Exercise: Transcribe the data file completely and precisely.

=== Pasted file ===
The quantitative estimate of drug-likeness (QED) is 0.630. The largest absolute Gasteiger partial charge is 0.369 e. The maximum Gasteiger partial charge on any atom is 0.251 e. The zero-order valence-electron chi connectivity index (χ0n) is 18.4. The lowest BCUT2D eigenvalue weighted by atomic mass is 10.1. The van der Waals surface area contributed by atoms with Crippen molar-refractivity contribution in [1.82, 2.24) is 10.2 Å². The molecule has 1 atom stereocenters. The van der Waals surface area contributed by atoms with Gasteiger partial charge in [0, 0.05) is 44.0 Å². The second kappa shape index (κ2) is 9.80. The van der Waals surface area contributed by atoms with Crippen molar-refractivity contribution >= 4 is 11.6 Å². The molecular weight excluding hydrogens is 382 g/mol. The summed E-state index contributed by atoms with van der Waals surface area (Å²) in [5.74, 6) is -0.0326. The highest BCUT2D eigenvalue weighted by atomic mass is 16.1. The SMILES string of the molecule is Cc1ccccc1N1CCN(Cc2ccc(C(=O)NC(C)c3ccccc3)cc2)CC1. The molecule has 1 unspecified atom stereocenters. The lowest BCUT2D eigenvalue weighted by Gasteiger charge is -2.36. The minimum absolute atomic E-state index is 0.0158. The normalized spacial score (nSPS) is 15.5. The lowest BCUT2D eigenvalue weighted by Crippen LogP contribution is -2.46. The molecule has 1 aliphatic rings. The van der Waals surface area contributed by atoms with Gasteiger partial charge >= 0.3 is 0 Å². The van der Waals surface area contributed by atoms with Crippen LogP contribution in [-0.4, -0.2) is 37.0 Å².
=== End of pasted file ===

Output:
The quantitative estimate of drug-likeness (QED) is 0.630. The largest absolute Gasteiger partial charge is 0.369 e. The maximum Gasteiger partial charge on any atom is 0.251 e. The zero-order valence-electron chi connectivity index (χ0n) is 18.4. The lowest BCUT2D eigenvalue weighted by atomic mass is 10.1. The van der Waals surface area contributed by atoms with Crippen molar-refractivity contribution in [1.82, 2.24) is 10.2 Å². The molecule has 1 atom stereocenters. The van der Waals surface area contributed by atoms with Gasteiger partial charge in [0, 0.05) is 44.0 Å². The second kappa shape index (κ2) is 9.80. The van der Waals surface area contributed by atoms with Crippen molar-refractivity contribution >= 4 is 11.6 Å². The molecular weight excluding hydrogens is 382 g/mol. The summed E-state index contributed by atoms with van der Waals surface area (Å²) in [5.74, 6) is -0.0326. The highest BCUT2D eigenvalue weighted by atomic mass is 16.1. The SMILES string of the molecule is Cc1ccccc1N1CCN(Cc2ccc(C(=O)NC(C)c3ccccc3)cc2)CC1. The molecule has 1 unspecified atom stereocenters. The lowest BCUT2D eigenvalue weighted by Gasteiger charge is -2.36. The minimum absolute atomic E-state index is 0.0158. The normalized spacial score (nSPS) is 15.5. The lowest BCUT2D eigenvalue weighted by Crippen LogP contribution is -2.46. The molecule has 1 aliphatic rings. The van der Waals surface area contributed by atoms with Gasteiger partial charge >= 0.3 is 0 Å². The van der Waals surface area contributed by atoms with Crippen LogP contribution in [-0.4, -0.2) is 37.0 Å².